The risk of sexual transmission of HIV in individuals with low-level HIV viraemia: A systematic review
BACKGROUND: The risk of sexual transmission of HIV from individuals with low-level HIV viraemia receiving antiretroviral therapy (ART) has important public health implications, especially in resource-limited settings that use alternatives to plasma-based viral load testing. This Article summarises the evidence related to sexual transmission of HIV at varying HIV viral load levels to inform messaging for people living with HIV, their partners, their health-care providers, and the wider public. METHODS: We conducted a systematic review and searched PubMed, MEDLINE, Cochrane Central Register of Controlled Trials, Embase, Conference Proceedings Citation Index-Science, and WHO Global Index Medicus, for work published from Jan 1, 2010 to Nov 17, 2022. Studies were included if they pertained to sexual transmission between serodiscordant couples at various levels of viraemia, the science behind undetectable=untransmittable, or the public health impact of low-level viraemia. Studies were excluded if they did not specify viral load thresholds or a definition for low-level viraemia or did not provide quantitative viral load information for transmission outcomes. Reviews, non-research letters, commentaries, and editorials were excluded. Risk of bias was evaluated using the ROBINS-I framework. Data were extracted and summarised with a focus on HIV sexual transmission at varying HIV viral loads. FINDINGS: 244 studies were identified and eight were included in the analysis, comprising 7762 serodiscordant couples across 25 countries. The certainty of evidence was moderate; the risk of bias was low. Three studies showed no HIV transmission when the partner living with HIV had a viral load less than 200 copies per mL. Across the remaining four prospective studies, there were 323 transmission events; none were in patients considered stably suppressed on ART. Among all studies there were two cases of transmission when the index patient’s (ie, patient with previously diagnosed HIV infection) most recent viral load was less than 1000 copies per mL. However, interpretation of both cases was complicated by long intervals (ie, 50 days and 53 days) between the transmission date and the most recent index viral load result. INTERPRETATION: There is almost zero risk of sexual transmission of HIV with viral loads of less than 1000 copies per mL. These data provide a powerful opportunity to destigmatise HIV and promote adherence to ART through dissemination of this positive public health message. These findings can also promote access to viral load testing in resource-limited settings for all people living with HIV by facilitating uptake of alternative sample types and technologies.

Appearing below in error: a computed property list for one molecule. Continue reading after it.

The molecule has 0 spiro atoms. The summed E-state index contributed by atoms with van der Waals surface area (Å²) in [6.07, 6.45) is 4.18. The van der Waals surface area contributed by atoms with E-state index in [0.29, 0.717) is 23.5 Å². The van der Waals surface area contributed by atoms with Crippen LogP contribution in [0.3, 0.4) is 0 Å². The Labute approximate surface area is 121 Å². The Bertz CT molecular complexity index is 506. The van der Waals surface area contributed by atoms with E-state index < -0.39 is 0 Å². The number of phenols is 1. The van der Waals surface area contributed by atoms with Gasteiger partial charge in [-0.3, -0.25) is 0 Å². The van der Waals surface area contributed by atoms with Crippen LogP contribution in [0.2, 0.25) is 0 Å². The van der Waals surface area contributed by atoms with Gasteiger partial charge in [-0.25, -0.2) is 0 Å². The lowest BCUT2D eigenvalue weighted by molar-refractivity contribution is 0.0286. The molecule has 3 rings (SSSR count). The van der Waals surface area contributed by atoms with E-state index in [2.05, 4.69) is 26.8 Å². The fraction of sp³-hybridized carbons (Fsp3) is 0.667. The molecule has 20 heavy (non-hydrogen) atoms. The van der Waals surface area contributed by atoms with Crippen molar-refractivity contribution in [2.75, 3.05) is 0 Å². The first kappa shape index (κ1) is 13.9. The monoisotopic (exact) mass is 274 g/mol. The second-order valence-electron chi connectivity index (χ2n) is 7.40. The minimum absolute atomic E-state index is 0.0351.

Broyles LN, Luo R, Boeras D, Vojnov L
- General HIV+ population
- Prevention, Engagement and Care Cascade
- Engagement and Care Cascade
- Engagement and Care Cascade